Daily Bulletin

The Conversation

  • Written by Denise Cuthbert, Associate Deputy Vice Chancellor, Research Training and Development, RMIT University

The Human Rights Commission report, Change the Course: National Report on Sexual Assault and Sexual Harassment at Australian Universities, was published in August 2017.

In response, Australian universities have taken various actions to address sexual assault and harassment on their campuses. Most are directed at making universities safer places to study and live. Measures include introducing mandatory responding to disclosure and training for all staff, teaching students about consent, and increasing the number of specialist counselling staff.

Framing staff-student relationships

Universities should also review policy governing staff-student relationships. Across the sector, these relationships are framed as consensual and are couched in unhelpful, ambiguous language. We conducted a review of staff-student relationship policies in Australian universities and international policies. We found the following similarities across most institutions.

Staff are generally discouraged from entering into sexual relationships with students. Discouragement aside, universities recognise that these relationships may occur. Many universities express reluctance to interfere in the “personal” lives of staff and students. Most set out some conditions that should apply when the discouraged but inevitable relationships form.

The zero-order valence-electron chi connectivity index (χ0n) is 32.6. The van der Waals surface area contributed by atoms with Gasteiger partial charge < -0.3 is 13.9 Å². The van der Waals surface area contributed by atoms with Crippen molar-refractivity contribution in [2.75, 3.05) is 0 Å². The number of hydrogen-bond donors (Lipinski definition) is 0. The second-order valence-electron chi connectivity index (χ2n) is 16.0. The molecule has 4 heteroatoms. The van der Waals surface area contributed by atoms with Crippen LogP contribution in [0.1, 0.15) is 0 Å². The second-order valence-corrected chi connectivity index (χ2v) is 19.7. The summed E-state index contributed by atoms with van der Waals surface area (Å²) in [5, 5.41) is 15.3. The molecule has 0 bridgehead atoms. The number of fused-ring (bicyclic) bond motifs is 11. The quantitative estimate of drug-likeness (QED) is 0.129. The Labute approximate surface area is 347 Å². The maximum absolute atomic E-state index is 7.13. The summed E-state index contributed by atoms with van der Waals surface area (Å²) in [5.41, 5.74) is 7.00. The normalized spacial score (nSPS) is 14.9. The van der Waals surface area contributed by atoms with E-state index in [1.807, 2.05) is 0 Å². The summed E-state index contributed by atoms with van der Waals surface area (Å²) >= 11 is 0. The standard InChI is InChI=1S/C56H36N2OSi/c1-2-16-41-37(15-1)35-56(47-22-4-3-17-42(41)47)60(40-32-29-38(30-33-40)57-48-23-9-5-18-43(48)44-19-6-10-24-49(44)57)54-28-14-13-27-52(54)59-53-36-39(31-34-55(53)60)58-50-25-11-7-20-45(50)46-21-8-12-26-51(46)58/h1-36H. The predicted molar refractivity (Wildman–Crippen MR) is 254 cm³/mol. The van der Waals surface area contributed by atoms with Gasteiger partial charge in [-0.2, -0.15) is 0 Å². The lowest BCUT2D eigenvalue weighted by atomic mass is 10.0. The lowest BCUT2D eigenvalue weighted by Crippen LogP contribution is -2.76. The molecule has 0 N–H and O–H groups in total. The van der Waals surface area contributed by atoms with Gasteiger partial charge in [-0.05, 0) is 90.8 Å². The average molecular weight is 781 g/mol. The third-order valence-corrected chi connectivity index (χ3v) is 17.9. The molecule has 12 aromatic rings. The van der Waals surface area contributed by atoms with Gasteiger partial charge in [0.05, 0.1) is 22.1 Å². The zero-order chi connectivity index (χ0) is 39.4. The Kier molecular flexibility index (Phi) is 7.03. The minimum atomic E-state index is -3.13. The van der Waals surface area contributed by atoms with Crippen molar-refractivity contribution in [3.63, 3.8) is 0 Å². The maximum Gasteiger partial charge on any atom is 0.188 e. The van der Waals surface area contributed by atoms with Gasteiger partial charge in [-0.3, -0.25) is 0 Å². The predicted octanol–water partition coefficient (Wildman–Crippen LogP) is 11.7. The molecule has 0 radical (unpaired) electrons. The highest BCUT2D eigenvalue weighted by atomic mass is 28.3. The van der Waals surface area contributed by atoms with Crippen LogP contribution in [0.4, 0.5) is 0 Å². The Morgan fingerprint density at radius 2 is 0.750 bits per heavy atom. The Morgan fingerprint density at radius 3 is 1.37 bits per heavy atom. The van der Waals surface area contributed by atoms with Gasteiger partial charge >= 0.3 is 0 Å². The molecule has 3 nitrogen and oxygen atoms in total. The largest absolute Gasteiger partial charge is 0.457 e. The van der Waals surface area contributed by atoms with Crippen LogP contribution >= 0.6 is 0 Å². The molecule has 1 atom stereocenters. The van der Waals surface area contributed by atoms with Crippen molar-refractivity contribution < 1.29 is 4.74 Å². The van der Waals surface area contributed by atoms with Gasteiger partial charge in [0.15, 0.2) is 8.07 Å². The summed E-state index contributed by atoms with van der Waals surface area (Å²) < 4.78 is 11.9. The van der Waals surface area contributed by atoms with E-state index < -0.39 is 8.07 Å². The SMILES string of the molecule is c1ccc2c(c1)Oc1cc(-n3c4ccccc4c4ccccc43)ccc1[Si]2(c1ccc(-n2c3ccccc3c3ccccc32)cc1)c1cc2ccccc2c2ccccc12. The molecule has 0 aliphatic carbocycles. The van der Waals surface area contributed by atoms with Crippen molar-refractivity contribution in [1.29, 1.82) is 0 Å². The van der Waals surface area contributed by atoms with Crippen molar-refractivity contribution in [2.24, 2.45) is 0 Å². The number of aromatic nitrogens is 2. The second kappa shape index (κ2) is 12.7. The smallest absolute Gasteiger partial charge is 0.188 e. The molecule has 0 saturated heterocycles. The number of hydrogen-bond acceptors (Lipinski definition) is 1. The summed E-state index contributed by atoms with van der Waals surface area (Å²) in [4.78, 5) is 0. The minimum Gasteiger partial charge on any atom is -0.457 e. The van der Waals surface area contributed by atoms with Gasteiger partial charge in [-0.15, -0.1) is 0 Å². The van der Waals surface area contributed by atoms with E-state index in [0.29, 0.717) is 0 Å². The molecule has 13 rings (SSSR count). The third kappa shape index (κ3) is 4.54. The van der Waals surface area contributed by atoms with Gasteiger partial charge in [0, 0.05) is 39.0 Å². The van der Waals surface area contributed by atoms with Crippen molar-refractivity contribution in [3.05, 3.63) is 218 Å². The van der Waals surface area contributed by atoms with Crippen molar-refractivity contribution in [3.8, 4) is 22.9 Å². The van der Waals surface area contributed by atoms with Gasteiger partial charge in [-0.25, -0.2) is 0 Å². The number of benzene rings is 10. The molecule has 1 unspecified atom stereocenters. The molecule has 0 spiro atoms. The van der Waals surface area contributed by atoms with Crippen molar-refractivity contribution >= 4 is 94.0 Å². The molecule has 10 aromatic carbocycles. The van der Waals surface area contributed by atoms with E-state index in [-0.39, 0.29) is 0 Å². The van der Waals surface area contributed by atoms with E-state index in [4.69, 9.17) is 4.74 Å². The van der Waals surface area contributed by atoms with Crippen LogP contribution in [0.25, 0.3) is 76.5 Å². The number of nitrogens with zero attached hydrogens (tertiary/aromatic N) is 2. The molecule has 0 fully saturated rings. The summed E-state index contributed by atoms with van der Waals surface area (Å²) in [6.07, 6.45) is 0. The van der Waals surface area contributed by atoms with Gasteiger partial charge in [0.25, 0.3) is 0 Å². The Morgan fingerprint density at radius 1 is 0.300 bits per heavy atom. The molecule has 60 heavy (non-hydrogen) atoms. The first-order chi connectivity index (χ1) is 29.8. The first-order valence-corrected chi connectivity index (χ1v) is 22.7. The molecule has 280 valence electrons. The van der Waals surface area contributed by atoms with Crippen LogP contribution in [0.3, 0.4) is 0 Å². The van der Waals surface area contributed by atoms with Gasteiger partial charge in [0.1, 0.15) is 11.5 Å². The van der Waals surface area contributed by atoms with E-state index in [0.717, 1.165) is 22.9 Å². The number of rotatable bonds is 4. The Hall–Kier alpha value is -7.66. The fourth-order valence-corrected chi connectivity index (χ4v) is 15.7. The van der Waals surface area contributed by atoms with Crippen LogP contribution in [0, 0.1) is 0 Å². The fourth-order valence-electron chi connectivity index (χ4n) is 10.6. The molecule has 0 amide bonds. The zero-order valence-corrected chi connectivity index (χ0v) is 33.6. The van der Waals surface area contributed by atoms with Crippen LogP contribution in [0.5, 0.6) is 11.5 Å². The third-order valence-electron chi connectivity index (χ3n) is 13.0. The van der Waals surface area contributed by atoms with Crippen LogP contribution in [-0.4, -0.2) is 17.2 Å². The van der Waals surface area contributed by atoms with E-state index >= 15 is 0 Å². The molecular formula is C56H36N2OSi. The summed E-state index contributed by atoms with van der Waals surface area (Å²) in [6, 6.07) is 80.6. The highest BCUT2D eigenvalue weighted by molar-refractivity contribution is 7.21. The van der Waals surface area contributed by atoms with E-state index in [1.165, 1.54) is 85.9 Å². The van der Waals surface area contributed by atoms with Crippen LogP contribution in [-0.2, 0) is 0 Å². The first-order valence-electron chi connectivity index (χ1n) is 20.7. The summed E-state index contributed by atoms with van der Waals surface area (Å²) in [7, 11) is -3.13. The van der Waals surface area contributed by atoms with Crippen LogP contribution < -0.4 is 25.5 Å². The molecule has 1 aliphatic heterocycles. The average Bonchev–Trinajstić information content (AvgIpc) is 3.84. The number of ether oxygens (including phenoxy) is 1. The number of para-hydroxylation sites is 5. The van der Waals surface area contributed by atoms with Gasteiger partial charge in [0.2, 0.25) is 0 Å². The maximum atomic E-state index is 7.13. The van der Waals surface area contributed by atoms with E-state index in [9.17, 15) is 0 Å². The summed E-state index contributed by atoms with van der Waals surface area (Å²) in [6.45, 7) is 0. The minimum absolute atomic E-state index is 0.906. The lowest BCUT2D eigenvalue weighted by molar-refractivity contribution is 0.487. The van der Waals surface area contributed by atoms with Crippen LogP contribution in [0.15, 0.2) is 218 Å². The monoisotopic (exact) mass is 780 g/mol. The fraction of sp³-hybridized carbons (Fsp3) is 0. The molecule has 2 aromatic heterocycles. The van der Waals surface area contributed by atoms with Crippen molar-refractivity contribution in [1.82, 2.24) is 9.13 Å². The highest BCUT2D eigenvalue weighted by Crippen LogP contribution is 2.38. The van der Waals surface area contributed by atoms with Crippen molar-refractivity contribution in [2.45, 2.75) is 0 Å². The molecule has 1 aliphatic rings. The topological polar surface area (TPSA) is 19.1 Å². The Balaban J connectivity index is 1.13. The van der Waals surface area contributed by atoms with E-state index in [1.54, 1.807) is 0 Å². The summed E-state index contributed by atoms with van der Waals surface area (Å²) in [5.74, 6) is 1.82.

Conditions may include the staff member disclosing the relationship to the university. This may lead to adjustments to the duties of that staff member, which are then outlined in varying degrees of detail. Where specified, these may include removing the staff member from any assessment of the student’s work. They may also not be able to make decisions regarding the award of scholarships or other distinctions. In the case of graduate research candidates, it may involve removing the staff member as senior or main supervisor. However, they may still be able to serve on the supervision team.

Many Australian universities then link this policy with their Conflict of Interest policy. This signals that the biggest concern about staff-student sexual relationships is the possibility of conflicts of interest emerging for the staff member. This does little to address the potentially damaging impact of these relationships on students, and on the learning and research environment for other students.

We need better professional standards

The health care sector has much clearer professional standards. For health care practitioners, professional boundaries are recognised as integral to good practitioner–client relationships. Accordingly, professional standards prohibit sexual relationships entirely. This lasts either for the duration of the professional association or for some period (up to two years in some cases) after the professional relationship has ended.

The Medical Board of Australia states:

A doctor should not enter into a sexual relationship with a patient even with the patient’s consent.

For psychologists and counsellors, this prohibition extends to former clients and anyone closely related to the client.

The code of professional conduct set out by the Nursing and Midwifery Board of Australia notes the vulnerability of clients under their care, and their relative powerlessness, must be recognised and managed. Sexual relationships between these professionals and current or previous patients are deemed inappropriate and unprofessional.